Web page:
magical in the
1990s Massey era
§ 4a 124A
Thursday, December 22, 2005 Vol. 117 No. 51 Since 1889
50 Cents Ea
Winter's first ice storm kayos KM
City electric director says line damage most extensive in at least two decades
clock, sleeping in shifts.
On Friday, Duke Power report-
ed 683,000 outages, 30,000 of
those in Cleveland County. That
is only 13,000 fewer than caused
by Hurricane Hugo. On Monday
morning, 1,300 Cleveland
County Duke customers
remained in the dark. Only scat-
tered outages were reported
Mountain is part of an
ElectriCities arrangement which
shares crews in emergencies.
Kings Mountain linemen trav-
eled to eastern North Carolina
earlier this year to help restore
power after a hurricane.
Hendricks believes that the
storm was so severe because
At the peak of Thursday's ice some trees still had leaves, which
storm, approximately 80 percent meant more surfaces for ice to
of Kings Mountain lost electrici- form.
ty, Hendricks said. By 1 am. Mayor Rick Murphrey
Friday, 85 percent of those cus- declared the town in a state of
tomers had power restored and emergency on Thursday. Hell
by mid-morning Friday that forward that declaration to the
number was up to 90 percent. By governor. If approved, the town
Sunday afternoon, 99 percent will receive FEMA funding to
was restored. Remaining outages Pay for storm-related expenses.
were due to electrical problems Murphrey praised crews for
within the home or business, their work.
Hendricks said. “I give them a lot of credit,” he
City gas, water and sewer and said. “It was a team effort. They
public works crews assisted in worked very hard.”
the effort to restore power, Murphrey, who stayed out
Hendricks said. Six Fayetteville ~~ With crews until around 1 a.m.
city line workers arrived Friday ~~ Friday, said he watched tree
with two bucket trucks and one limbs falling all around workers.
line truck to help restore remain- “They just kept working,” he are the first two of five make-up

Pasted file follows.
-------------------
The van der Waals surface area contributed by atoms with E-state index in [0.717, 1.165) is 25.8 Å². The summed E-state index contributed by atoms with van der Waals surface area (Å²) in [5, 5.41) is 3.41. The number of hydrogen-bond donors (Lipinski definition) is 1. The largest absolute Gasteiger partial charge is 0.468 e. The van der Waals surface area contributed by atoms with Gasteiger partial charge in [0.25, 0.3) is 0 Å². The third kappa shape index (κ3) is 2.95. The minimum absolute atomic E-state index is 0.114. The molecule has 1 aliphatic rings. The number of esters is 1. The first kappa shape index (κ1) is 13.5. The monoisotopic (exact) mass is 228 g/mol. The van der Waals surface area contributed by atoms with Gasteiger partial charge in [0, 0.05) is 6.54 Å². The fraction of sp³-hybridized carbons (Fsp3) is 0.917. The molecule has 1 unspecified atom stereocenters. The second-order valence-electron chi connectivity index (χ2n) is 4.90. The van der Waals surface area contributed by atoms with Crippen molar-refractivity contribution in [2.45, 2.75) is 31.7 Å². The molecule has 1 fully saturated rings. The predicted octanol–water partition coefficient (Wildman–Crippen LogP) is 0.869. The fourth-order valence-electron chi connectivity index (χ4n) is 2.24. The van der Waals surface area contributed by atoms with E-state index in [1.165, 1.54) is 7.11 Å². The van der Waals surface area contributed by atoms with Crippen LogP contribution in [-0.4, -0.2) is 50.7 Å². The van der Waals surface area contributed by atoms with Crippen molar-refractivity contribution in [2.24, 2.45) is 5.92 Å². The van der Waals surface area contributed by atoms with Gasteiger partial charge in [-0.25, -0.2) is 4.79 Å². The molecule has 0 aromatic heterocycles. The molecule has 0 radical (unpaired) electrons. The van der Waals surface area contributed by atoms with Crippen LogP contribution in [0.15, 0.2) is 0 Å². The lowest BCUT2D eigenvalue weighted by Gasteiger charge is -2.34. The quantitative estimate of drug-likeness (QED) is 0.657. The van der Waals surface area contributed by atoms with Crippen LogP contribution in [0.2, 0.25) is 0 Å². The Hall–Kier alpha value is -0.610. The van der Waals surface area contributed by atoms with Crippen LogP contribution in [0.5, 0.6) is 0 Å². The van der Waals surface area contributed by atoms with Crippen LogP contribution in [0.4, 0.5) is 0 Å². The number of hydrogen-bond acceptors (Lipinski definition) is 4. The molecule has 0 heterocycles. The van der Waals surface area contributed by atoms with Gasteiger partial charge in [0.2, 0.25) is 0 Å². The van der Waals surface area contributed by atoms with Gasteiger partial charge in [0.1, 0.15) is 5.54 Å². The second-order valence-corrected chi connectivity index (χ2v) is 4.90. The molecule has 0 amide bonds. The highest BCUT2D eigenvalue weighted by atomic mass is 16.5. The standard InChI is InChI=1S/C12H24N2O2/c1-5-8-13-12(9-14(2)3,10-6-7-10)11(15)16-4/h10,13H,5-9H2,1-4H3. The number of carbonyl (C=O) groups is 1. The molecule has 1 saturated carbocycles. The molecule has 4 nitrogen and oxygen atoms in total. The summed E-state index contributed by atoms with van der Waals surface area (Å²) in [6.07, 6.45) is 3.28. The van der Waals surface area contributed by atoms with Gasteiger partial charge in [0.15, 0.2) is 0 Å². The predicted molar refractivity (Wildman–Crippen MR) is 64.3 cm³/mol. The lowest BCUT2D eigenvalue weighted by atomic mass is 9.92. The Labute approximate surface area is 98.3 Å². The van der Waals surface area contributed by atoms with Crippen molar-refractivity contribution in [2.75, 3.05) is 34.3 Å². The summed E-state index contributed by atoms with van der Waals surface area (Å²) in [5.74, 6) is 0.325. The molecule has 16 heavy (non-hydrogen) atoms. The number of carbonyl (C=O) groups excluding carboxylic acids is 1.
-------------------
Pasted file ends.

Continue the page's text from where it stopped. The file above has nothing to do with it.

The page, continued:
ing sporadic outages. Kings said. “They're an inspiration.” days built into the current calen-
City crews worked around the dar.
Fuel oil declining
but still over $2
© ANDIE BRYMER
Thursday's ice storm created
the most extensive electric line
damage in at least two decades,
according to Nick Hendricks,
City of Kings Mountain electric
Cleveland County Red Cross
served eight people at an emer-
gency shelter Thursday at its
Kings Mountain office on South
Piedmont Avenue, according to
spokesperson Sandi Bolick. The
shelter closed early Friday morn-
ing when electricity was
_ Cleveland County Schools
were closed Thursday and
Friday because of bad roads and
because several schools did not
have electricity. Students will
make up the days on Friday, Feb.
24 and Friday, April 14. These
ANDIE L. BRYMER/HERALD [88
This electric pole at the intersection of Piedmont Avenue and West King ¥
Street was one among many damaged by an ice storm on Thursday.
Natural gas prices have gone down over the last three
months, according to the City of Kings Mountain.
Sd Prices went up 31 percent in September, according to Jean
: Wyatt, billing director for the city.
“Since October they've steadily declined,” said Wyatt.
The city offers a supplemental security income 10 percent
discount for individuals who are either 65 or older or dis-
abled and also have a household income less than $20,000.
Right now 148 customers receive the discount, Wyatt said.
While the city has always advertised the discount, it has
received more attention this year, according to Wyatt. The
number of new customers receiving the discount won't be
available until January, Wyatt said.
Fuel oil prices are making a similar decline after a
Hurricane Katrina-related spike. From Sept. 1 to Sept. 8
prices went from $2.29 a gallon to $2.49 a gallon, according
° to Mike Royster of Royster Oil Company of Shelby. Prices